As the year comes to a close, there’s a collection of very bold and progressive teachers voicing their opinions on the hot item of the moment: teacher evaluation. Some of my favorites include Renee Moore’s The Future Is Now for Teacher Evaluation and Michael Moran’s Context Matters. In each of these essays, there’s accurate and nuanced reflection about the profession and, more importantly, there’s a sense that we can’t rely on a random, outside observer handing out standardized tests as a measure of what the kids actually know and / or what the teacher actually taught.
How can we evaluate such rich complexity with all the varying levels of performance and experience they represent across the largest profession in America—with a few five-minute walk-bys and a checklist? Hardly. The old factory evaluation model, which was never a good fit for education, will be even less so as we move further into the potential of immersed learning and interconnected teaching. One principal trying to evaluate an entire faculty whose members practice a dizzying variety of pedagogical skills will be painfully ineffective. Like our students, teachers need assessment of our work based on a combination of measures and reviewers, with teachers taking responsibility for our own professional growth based on mutually established, student-centered goals.
To get there from here will require transformed thinking and some significant power shifts, neither of which, history reminds us, come easily. But I believe we are on the verge of such a shift as teaching finally morphs into a true profession. One of the trademarks of a profession is peer review of each others’ work against high standards established by the profession.
So, what should teacher evaluations look like? They should look like the teacher. They should look like the students and the classroom in which those students learn. Teacher evaluations should look like the grade level, content area, and community the teacher teaches. They should look like the goals that teachers, students, and administrators set for themselves, their classes, and the school as a whole.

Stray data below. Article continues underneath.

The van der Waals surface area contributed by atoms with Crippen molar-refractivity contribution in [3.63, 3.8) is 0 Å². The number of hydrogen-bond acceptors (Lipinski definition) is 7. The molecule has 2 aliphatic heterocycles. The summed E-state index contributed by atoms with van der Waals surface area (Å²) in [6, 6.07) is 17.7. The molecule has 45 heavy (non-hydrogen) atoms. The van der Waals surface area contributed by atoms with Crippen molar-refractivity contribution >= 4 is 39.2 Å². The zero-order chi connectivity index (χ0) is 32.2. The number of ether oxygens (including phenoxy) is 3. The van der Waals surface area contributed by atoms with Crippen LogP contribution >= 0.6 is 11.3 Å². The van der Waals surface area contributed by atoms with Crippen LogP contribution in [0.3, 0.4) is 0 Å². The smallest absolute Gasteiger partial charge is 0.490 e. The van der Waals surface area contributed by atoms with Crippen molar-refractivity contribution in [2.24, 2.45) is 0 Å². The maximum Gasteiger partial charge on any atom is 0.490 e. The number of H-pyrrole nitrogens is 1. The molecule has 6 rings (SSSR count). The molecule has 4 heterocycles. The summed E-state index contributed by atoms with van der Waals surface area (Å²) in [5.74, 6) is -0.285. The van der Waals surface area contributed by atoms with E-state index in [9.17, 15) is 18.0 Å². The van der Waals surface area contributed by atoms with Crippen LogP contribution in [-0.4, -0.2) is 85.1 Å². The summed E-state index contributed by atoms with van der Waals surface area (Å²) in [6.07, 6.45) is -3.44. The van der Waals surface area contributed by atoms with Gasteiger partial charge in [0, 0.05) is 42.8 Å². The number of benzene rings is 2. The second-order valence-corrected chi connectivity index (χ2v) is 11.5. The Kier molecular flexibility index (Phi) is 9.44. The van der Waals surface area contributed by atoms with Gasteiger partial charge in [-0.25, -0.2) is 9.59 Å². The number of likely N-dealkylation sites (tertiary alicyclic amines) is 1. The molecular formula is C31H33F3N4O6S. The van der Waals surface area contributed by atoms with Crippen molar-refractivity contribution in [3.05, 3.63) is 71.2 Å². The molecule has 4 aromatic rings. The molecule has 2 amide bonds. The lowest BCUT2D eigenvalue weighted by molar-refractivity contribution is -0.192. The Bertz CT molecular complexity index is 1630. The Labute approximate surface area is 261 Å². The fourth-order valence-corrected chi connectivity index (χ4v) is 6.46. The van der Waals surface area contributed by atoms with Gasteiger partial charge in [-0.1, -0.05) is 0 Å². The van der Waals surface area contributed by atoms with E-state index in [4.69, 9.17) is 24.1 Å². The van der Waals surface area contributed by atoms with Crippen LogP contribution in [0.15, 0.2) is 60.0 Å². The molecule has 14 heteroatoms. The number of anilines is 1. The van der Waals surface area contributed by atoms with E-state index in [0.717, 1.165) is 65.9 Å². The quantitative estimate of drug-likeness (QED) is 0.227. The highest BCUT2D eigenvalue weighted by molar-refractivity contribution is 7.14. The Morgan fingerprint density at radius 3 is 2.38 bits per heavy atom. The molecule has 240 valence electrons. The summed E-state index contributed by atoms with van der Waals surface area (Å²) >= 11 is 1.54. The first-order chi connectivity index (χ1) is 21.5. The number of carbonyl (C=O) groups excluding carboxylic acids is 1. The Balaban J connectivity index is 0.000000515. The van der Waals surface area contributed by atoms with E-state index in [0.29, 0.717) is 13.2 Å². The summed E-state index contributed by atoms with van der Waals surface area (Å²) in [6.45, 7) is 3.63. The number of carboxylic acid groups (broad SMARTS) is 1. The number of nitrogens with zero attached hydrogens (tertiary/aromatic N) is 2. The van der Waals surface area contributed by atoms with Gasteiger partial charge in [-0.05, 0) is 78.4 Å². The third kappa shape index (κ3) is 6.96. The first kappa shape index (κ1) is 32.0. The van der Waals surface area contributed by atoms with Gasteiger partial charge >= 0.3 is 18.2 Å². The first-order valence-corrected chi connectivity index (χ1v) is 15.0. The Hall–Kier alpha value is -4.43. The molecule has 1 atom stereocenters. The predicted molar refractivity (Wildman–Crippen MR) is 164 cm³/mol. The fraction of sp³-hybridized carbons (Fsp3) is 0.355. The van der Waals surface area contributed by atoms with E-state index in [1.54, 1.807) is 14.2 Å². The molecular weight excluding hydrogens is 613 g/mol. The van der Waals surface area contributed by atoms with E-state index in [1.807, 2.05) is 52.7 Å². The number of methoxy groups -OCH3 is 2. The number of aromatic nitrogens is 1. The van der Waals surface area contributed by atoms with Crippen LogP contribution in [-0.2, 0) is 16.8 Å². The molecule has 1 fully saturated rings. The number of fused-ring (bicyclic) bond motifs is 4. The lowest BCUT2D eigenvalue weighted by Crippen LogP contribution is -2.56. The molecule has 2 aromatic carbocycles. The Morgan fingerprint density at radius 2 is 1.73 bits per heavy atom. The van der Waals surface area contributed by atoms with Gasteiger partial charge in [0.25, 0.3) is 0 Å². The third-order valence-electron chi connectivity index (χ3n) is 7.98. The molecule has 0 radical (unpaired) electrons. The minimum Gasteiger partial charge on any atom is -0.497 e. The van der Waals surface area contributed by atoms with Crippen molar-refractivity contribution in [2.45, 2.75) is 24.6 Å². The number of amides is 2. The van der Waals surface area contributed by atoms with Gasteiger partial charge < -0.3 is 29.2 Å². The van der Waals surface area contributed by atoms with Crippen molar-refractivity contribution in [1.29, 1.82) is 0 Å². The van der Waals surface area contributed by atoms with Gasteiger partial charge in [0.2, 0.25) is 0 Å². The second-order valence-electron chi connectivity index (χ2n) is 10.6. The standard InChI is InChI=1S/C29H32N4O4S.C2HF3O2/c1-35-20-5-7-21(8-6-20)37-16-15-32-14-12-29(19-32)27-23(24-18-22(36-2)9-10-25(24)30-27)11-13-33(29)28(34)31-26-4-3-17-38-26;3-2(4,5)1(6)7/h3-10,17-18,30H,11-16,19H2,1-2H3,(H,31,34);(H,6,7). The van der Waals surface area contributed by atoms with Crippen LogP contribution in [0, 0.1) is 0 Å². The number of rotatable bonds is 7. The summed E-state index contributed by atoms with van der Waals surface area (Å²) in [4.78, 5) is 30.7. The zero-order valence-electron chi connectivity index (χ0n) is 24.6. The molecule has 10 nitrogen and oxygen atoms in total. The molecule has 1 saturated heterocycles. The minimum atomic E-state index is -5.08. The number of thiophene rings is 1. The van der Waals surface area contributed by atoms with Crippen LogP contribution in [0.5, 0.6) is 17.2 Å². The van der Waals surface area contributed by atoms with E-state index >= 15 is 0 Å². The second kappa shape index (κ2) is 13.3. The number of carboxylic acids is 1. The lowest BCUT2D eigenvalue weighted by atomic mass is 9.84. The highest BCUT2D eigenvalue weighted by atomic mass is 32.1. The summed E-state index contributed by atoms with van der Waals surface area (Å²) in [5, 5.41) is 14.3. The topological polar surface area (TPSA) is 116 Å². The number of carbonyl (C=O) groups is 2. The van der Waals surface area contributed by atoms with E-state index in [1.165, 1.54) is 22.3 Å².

The point I’m trying to make here is that a lot of the evidence that indicates teacher effectiveness is dependent on context. Sure, great teachers are great leaders, and great leaders can lead anywhere, but you run into a problem when an art teacher is evaluated on the standardized test results of one grade level in mathematics. Evaluations need to be multifaceted, taking into consideration not only student performance on standardized tests, but the academic growth of students as demonstrated by a portfolio of artifacts, the relationships that teachers build with students and their parents as demonstrated by student and family evaluative surveys, and observations from not only administrators, but peers and master teachers.
Powerful pieces there. Read the rest (and more opinions) here.
We are in a profession that needs voices on the school level discussing teaching. With so much misinformation getting out about the teaching profession, it’s not enough for teachers to stand by and let evaluation happen to that. We ought to shape policy and create our own solutions.